MLBio+Laboratory Machine Learning in Biomedical Informatics



Teaching

I am the 2014 GMU Teaching Excellence Award Winner. My portfolio is here

I like teaching classes a lot. I have had formal training in active learning strategies for course preparation. Some of the classes that I have taught before or am currently going to teach are under the classes section.
Classes I have taught or will teach in the future:

CS 465: Computer Systems Architecture (Fall 2010, Fall 2012)
This course provides an introduction to the fundamental concepts in computer architecture. Topics include: Basic system components, Performance measurements, Instructions and their representation, Number representation, Implementation of Arithmetic operations, Processor organization, Pipelining, The memory hierarchy
CS 795 Special Topics: Biological Data Mining (Fall 2009)
CS 795 (Biological Data Mining) is a seminar-based class where students learn about the state-of-the-art machine learning methods and their applications in bioinformatics & computational biology. The course will cover important concepts in supervised, unsupervised, and semi-supervised learning and then zoom to specific problems in biology. The material will be covered using a series of research papers published in reputed journals. Example applications include: fold recognition, secondary structure prediction, genome annotation, network inference, protein-protein interaction, and metagenomics.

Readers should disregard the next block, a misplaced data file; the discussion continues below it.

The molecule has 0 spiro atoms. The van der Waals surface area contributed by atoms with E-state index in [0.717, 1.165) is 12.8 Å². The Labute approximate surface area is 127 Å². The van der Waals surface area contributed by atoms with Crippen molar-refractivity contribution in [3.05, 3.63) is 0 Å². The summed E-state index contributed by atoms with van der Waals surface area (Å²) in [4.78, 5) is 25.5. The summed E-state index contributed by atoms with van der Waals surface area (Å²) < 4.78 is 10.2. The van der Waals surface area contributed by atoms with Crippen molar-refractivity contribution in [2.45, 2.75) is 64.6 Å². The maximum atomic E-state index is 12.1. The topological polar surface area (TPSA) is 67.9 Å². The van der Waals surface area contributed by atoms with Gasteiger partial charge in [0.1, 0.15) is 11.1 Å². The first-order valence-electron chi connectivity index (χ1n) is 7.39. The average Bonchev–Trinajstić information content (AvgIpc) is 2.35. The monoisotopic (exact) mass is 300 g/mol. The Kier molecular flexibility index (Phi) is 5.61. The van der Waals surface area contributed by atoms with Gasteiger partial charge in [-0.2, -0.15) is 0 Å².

CS 795 Special Topics: Biological Sequence Analysis (Spring 2009, Spring 2010)
CS 795 (Biological Sequence Analysis) is an inter-disciplinary course aimed at bridging the gap between biology and computer science, by exposing students to the widely used algorithms and methods playing a key role in bioinformatics and computational biology. The human genome project and advances in sequencing technologies have left us with a wealth of DNA, RNA, protein sequence data. Its important to infer key characteristics of biological systems using sequence analysis methods. The first half of the course will help students understand basic sequence alignment algorithms, hidden Markov models, classification and prediction methods. The second half will be an application of the concepts and ideas learned to some of the current bioinformatics applications motivated with a fair biological understanding.
INFS 755: Data Mining at George Mason University (Fall 2008)
Over the past decade there has been an exponential increase in the amount of data. This has lead to development of techniques to discover useful and interesting information from the large collections of data. This course aims to provide a overview of the key data mining methods and techniques like classification, clustering, and association rule mining. The course will also provide interesting application examples of data mining, especially in the field of bioinformatics and spatial data mining.
CSCI 5481: Computational Methods for Genomics at the University of Minnesota (Fall 2006)
Csci 5481 is an inter-disciplinary course aimed at bridging the gap between biology and computer science, by exposing students to the widely used algorithms and methods playing a key role in bioinformatics and computational biology. The first half of the course will help students understand basic sequence alignment algorithms, hidden Markov models, classification and prediction methods. The second half will be an application of the concepts and ideas learned to some of the current bioinformatics applications motivated with a fair biological understanding.


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